Southwestern Riverside County just got in line for a fiber to the home (FTTH) upgrade. The Anza Electric Cooperative submitted an application for $2.8 million from the California Advanced Services Fund (CASF) to run fiber alongside its existing electric system…
Connect Anza will deploy a fiber optic cable on existing poles and rights of way and establish a network of sufficient capacity to establish high speed, quality internet service for Anza Electric Cooperatives existing service territory covering over 500 square miles, located wholly within western Riverside County. The area encompasses the communities of Anza, Aguanga, Mountain Center, Pinyon Pines, and Garner Valley.
Rural electric cooperatives are rare in California (there are three) but are common elsewhere in the U.S., particularly in the the midwest and south. It’s a business model developed during the Franklin Roosevelt administration and has extended to telecommunications cooperatives, which are often, but not always, built around electric co-ops.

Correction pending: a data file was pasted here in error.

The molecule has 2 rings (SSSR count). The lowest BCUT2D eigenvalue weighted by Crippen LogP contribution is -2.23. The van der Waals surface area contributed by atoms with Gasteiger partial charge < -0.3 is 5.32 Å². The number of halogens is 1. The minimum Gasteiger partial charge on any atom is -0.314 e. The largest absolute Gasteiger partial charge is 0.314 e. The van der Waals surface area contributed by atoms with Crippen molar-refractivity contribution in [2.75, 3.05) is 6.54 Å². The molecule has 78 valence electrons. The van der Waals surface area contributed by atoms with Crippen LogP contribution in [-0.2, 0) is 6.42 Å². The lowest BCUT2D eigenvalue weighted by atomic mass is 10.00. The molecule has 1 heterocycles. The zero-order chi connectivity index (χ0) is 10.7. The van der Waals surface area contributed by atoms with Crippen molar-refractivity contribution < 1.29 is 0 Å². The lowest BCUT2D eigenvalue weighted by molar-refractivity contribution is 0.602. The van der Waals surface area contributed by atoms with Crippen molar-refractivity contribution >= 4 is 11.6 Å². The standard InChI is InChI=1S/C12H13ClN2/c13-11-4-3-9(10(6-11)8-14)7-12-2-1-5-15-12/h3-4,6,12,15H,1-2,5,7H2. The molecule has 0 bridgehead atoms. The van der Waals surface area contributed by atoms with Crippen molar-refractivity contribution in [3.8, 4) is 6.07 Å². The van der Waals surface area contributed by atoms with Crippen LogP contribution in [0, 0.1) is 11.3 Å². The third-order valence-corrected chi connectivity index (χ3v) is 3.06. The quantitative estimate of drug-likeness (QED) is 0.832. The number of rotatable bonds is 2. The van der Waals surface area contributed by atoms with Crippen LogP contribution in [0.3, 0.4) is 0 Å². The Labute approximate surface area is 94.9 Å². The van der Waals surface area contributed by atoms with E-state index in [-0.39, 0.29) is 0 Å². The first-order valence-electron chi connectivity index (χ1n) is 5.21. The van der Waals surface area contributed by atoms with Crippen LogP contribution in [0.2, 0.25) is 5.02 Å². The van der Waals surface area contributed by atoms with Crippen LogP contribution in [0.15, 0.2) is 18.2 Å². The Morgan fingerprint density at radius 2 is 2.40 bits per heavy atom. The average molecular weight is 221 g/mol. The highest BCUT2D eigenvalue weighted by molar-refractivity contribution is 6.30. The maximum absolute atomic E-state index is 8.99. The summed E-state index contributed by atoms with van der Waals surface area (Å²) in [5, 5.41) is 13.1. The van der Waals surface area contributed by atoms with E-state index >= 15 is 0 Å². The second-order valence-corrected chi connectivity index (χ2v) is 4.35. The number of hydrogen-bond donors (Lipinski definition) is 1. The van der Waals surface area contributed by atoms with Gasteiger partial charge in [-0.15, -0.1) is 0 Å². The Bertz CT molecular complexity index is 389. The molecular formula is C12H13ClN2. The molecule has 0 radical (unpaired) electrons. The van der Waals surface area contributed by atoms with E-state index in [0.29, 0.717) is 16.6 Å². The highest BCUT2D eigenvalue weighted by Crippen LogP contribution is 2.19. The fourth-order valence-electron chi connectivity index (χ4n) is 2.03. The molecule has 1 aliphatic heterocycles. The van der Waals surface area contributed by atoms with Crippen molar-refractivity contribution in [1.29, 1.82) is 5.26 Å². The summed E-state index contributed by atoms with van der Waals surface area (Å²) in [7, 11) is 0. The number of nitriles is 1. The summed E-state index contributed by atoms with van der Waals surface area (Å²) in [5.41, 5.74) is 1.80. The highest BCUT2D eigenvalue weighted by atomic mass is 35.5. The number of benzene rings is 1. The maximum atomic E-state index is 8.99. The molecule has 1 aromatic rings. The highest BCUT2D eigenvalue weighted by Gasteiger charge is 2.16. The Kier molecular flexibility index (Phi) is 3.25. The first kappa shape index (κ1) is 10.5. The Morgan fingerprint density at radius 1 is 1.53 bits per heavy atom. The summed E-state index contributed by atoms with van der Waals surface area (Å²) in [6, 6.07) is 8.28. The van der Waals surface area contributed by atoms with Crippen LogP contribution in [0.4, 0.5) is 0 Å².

That approach has a couple of advantages. First, rural cooperatives are the preferred business model for the federal Rural Utilities Service, the arm of the agriculture department that handles broadband grants and loans. That institutional bias is a major reason California has been shut out of federal broadband grants in recent years. But that’s not a problem for Anza, or for the other two – Plumas-Sierra (which is also applying for CASF money) and Surprise Valley in Modoc County.
Second, if you already own the poles, conduit and other outside plant that goes along with an electric utility, then your FTTH construction costs go way down, particularly in rural areas. Anza’s total project cost is pegged at $4.7 million. If you assume that it’ll reach all 3,900 premises currently served by the cooperative – it’s not entirely clear from the publicly released information that’s the case, but let’s assume so for the moment – then the total cost is about $1,200 per premise and the subsidised portion of that is about $700. That’s a tenth of the typical CASF subsidy request for FTTH projects, and a hundredth – a penny on the dollar – of the high end of the range.